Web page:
Yet this is nothing new among a medical profession that tends to be skeptical of new ideas and dogmatic of old ones.
For many years now Duoneb has been the medicine of choice for COPD patients, even when it's not truly indicated. If someone has COPD, those patients get Duoneb every four hours (or at least QID) regardless of indication (Note: indications are rarely heeded in the hospital setting, at least when it comes to respiratory medicine).
So now we have this new medicine called Brovana. A few of the wisest doctors are ordering it, and I'm not sure even they understand it. Allow me to explain. You see orders like the following:
Brovana BID, Duoneb Q6I've observed twice a day my fellow RTs have been giving both Duoneb and Brovana. So I question them: "Do you not know what Brovana is?"
They say, "It's a long acting beta adrenergic."
I say, "It's also a rescue medicine."
They say, "No it's not. It's a LABA."
I say, "True, but it's also fast acting"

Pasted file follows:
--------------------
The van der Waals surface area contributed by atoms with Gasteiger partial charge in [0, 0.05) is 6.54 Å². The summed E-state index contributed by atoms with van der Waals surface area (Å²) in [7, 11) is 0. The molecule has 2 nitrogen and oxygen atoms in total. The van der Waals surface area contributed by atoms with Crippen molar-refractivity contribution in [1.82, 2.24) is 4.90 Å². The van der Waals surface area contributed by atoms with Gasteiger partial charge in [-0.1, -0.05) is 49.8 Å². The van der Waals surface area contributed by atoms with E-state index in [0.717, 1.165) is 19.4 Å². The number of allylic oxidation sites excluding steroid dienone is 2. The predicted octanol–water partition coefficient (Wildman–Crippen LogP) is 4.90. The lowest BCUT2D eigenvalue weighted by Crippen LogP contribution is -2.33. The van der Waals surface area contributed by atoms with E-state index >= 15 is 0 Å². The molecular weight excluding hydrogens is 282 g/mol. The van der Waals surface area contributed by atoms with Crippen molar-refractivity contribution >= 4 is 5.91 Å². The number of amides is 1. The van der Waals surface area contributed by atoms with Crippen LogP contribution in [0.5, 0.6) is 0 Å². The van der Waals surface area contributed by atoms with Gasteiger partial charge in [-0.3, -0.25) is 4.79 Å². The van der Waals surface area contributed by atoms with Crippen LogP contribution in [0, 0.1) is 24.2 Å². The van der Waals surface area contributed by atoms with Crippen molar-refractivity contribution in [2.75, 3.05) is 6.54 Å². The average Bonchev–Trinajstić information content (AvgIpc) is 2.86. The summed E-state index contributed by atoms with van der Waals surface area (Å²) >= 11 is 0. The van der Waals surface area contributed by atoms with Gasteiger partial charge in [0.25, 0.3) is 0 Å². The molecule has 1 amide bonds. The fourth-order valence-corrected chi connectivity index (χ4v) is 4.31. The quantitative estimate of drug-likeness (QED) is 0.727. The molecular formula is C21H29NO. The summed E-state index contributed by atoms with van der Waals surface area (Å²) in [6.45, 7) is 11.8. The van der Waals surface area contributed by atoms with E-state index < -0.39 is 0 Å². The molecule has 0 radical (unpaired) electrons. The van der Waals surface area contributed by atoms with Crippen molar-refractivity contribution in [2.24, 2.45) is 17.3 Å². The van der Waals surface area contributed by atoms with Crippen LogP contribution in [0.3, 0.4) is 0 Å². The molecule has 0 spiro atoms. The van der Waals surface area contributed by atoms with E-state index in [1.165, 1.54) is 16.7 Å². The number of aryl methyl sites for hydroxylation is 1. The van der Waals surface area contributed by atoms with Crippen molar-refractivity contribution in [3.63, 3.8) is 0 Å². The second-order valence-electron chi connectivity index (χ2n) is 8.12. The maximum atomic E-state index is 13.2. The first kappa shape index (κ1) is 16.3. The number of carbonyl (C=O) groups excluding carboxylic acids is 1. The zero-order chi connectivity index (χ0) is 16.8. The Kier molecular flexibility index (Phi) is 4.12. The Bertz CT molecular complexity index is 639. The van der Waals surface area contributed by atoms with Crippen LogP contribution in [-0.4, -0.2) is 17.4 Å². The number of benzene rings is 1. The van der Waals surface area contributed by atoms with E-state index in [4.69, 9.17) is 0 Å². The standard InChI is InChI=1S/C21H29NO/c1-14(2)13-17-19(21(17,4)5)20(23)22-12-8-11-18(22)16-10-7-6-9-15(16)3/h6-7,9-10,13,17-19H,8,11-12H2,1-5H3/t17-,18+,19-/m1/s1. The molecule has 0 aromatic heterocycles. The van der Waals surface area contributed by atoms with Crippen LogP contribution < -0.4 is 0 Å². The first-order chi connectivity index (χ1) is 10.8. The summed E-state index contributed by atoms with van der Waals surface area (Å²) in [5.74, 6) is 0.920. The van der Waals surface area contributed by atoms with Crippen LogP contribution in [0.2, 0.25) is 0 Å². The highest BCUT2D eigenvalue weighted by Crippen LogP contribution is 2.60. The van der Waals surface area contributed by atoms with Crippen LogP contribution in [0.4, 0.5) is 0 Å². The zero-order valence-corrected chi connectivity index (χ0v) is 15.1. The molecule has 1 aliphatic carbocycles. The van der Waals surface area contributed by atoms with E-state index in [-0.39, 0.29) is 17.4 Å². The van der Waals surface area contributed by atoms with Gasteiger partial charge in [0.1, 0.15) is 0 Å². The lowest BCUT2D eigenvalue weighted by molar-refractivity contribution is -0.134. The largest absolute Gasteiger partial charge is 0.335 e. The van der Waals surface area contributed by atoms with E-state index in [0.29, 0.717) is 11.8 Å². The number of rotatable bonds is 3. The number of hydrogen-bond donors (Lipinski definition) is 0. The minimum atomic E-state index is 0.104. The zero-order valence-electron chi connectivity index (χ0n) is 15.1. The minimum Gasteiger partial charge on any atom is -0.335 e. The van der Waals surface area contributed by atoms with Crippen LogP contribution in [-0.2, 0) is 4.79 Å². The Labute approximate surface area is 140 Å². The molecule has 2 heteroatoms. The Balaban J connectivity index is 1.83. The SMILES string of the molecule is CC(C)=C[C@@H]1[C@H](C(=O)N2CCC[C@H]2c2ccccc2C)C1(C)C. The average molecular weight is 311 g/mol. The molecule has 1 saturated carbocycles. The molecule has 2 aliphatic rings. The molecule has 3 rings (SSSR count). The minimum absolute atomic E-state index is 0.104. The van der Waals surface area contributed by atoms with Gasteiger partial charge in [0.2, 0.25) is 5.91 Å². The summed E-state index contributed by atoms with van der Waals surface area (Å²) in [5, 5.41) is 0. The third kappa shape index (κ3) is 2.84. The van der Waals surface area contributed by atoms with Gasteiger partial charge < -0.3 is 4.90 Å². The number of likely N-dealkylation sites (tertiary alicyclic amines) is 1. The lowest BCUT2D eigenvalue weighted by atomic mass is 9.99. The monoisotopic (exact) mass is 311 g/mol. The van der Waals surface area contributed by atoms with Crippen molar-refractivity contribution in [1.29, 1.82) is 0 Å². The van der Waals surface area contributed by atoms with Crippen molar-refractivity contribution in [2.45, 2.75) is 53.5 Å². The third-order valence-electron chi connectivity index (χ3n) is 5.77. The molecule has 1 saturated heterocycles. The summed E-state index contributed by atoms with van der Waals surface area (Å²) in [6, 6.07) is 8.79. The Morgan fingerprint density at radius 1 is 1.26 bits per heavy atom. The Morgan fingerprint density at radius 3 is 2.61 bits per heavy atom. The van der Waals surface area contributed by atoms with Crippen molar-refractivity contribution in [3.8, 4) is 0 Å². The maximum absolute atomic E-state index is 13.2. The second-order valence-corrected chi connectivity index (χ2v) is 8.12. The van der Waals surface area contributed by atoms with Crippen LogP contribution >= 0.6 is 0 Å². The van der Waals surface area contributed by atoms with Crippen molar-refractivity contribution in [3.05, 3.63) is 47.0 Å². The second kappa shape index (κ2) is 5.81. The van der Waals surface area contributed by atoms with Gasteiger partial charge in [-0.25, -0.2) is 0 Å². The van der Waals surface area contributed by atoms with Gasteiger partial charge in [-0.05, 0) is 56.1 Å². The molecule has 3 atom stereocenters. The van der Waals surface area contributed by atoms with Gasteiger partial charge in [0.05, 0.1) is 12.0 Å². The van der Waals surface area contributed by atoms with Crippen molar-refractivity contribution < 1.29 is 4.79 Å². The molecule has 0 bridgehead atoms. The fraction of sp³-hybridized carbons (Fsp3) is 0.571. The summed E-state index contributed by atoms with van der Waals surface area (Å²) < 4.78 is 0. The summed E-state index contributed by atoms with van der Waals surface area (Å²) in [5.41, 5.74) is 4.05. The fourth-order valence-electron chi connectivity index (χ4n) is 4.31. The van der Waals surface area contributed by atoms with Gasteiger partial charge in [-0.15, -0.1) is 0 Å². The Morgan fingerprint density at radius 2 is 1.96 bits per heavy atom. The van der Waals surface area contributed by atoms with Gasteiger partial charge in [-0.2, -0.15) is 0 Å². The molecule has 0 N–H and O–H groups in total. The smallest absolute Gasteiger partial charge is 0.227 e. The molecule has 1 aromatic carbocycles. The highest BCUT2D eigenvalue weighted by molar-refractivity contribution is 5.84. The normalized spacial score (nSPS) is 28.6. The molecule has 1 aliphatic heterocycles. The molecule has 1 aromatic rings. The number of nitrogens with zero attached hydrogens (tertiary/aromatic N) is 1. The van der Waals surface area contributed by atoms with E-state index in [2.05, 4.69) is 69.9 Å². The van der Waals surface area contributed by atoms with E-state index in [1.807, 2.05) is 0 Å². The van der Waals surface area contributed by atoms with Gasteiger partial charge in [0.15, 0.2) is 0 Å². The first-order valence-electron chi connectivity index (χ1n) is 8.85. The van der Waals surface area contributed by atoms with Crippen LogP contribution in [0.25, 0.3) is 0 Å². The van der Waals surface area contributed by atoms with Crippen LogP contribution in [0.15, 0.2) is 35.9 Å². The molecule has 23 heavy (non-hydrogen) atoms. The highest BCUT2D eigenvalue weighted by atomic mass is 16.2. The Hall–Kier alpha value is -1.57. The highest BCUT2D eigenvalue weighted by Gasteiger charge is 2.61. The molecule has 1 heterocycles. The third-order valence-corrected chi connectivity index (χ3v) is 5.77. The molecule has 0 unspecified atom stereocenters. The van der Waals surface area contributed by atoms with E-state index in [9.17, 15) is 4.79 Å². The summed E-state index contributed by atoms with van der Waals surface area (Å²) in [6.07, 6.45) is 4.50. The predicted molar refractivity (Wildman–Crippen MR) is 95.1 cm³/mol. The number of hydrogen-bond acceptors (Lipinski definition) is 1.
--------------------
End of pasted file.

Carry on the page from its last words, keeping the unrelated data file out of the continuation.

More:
And this goes on and on, but you get the idea. So I go to the physician, and he gives me the same defiance. I go to the pharmacist, and he says, at least, "I'll look it up."
The bottom line here is that not only is Brovana a LABA, it's also fast acting, like Ventolin, like Duoneb, like Xopenex. In fact, in Korea and Europe Symbicort (which has basically the same LABA in it) is used as a rescuemedicine (look it up).
Brovana should not be given at the same time as a rescue medicine. When Brovana is given, a rescue medicine should be ordered PRN, and given only when needed, which is when rescue medicine should be used.
And this brings me to my other theory: RT Bosses fear it. In fact, even my coworkers fear it. The other day I said, to my boss, "Why isn't Brovana on the new Order Set for COPD?" My boss ignored me, and my coworker said, "What are you trying to do, get us out of a job?"
So while Duoneb is habitually ordered by doctors for years, Brovana is a much better medicine. If you give Brovana and Pulmicort BID, you should only need to give Duoneb as needed. So you can see, there's a fallacy Brovana will put us out of a job. Yet it's just another ignorant, selfish fallacy of the RT profession.
Yes, the RT Profession survived the first four stages of respiratory therapy while their demise would all result in the end of our profession. The RT profession will survive, so we don't have to fear doing what is best for the patient just so we can keep our jobs.